Just this week, our first week back in class, though not back in the classroom yet, a grade 12 student popped back in to our online video session after I had dismissed everyone to work on the day’s assignment. She shared with me that she found the daily focus on “Best Things” so helpful that she decided to extend the practice. She took an empty mason jar, dubbed it her “Best Things Jar” and has been using it to collect more Best Things, each neatly written on slips of paper.

Any guesses what this teacher’s Best Thing for that day was?

My frequent Noticing Walks, a (mostly) weekly writing habit of Saturday Caesuras and Sunday Doxologies, my daily time in prayer and Scripture are all meant to focus my attention, not only on Best Things, small blessings woven into the routines of daily life, but also on the Good Things of God, rich blessings etched with eternity in the human heart.

But noticing the good does not remove the ugliness from the world, or even from my own heart. And sometimes all that ugly looms large and ominous. It consumes.

So I’ve been pondering another aspect of noticing and paying attention: What do I need to overlook or ignore? This question is not meant to ensconce me in blinders, to box me firmly into a position of denial about the world or my heart, but it is a reminder that I do not need to wade into the ugliness or let it weigh me down with anger or swamp me under in despair. Instead, I can respond to the Ugly Things by following Christ’s commands to love God with all my heart, soul, and mind (best way to deal with my heart uglies) and love my neighbour (best way to respond to the world uglies).

If this first week of 2021 has taught me anything, it is that I need to pay attention to what I am giving attention to. I need to focus my noticing, set boundaries on what deserves or requires my attention, celebrate the Best Things, be deeply grateful for the Good Things, respond with love, prayer, and humility to the Ugly Things.

☀️ Beginnings

A Sunday Doxology

In the beginning, God…

It all began with you, didn’t it?

You declare,

I am the Alpha and Omega, the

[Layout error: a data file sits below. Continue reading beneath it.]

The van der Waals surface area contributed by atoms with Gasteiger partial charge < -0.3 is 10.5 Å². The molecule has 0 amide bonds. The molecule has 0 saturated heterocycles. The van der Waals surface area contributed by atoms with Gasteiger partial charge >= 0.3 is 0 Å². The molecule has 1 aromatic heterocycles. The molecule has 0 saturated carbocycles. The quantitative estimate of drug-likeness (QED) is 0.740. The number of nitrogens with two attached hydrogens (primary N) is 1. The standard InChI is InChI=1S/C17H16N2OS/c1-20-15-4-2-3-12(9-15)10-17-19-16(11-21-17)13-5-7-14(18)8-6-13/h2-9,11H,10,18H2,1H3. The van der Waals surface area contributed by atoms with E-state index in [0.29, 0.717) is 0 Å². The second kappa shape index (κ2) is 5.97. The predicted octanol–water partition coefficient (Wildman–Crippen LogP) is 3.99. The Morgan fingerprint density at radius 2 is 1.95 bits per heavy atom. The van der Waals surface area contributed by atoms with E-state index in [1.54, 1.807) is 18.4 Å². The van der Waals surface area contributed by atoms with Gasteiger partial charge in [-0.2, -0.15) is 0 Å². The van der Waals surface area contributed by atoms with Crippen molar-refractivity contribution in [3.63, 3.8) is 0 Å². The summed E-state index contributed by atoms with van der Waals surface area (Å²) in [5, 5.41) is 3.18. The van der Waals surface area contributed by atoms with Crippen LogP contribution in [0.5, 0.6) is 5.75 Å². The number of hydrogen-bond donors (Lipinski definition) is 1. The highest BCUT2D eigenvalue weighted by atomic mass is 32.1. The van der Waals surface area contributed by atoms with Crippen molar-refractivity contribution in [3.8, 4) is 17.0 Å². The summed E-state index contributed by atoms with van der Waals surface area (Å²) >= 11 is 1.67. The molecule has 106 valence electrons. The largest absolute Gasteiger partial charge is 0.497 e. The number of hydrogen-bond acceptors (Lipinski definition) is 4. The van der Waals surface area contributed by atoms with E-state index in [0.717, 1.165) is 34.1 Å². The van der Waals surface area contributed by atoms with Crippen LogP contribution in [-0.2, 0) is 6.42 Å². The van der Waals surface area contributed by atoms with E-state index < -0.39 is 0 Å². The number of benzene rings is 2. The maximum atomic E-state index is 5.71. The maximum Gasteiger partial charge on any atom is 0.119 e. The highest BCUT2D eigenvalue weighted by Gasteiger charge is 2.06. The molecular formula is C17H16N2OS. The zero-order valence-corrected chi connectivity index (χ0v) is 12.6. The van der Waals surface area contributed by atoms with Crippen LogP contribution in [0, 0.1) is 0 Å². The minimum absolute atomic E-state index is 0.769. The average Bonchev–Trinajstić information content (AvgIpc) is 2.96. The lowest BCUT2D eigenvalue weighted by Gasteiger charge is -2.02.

Beginning and the End,

and yet you have neither

end nor beginning

and ever since you commenced creating

you keep on creating, recreating,

beginning again —

initiating new mornings and new moons

forming new and clean hearts

bestowing new names

establishing a new covenant

ushering in a new way into

new birth and new life

beginning again and again and again.

What glorious hope —

a hope that invites me, not to a

monotony of déjà vu

here-we-go-again restarts,

but to a renewed strength that

enables me to run, to walk,

— even to soar —

without growing weary,

without fainting under the strain of all

that has yet to be

redeemed, restored, made new.

☕️ Thinkski

A Saturday Caesura: New Year’s Edition

Grey snow clouds smudge the horizon. Falling snow blurs the middle-ground and slowly whitens the foreground. I bundle up for a New Year’s Day “Thinkski.” Although I skied these trails yesterday, the new snow muffles my tracks, leaving them at best discernible parallel grooves, at worst, blown into oblivion by the wind or stamped out by snowmobiles. Maintaining my own trails is both an exercise in futility and an act of love for skiing. I reset the tracks more than I ever simply ski them nicely packed and smooth.

As I settle into a rhythmic swish-glide, I think about how this almost daily resetting feels so much like the past year where so many days required a reset of expectations as the world was blown over and apart by pandemic fears, racial violence, political divisiveness, and conspiracy theories. Many days felt like a beginning again, a re-finding of something we used to call Normal even though its exact configuration has always been so elusive that we keep renaming it The New Normal to accommodate all of its mutations. Ski, snow, blow, storm, reset, ski, thaw, snow, reset…

My eyes scan the snow ahead, looking for signs of the trail, but it is my feet that tell me whether I have found it or not. The foundation trail beneath the fallen and blown snow is firm and reassuring. This is the way, it says, ski here.

I think there is a foundational trail through the year ahead as well, just as there was one that brought me through last year and the year before that and the year before that… Choosing each day to orient to that foundation is most certainly an act of loving life and Lord and neighbour. “Stand at the crossroads and look,” said the Lord through Jeremiah, a prophet well acquainted with unrest & lament, “ask for the ancient paths, ask where the good way is, and walk in it, and you will find rest for your souls.”

This is the way, God says, walk here. He is firm and reassuring, a faithful refuge, a steadfast guide.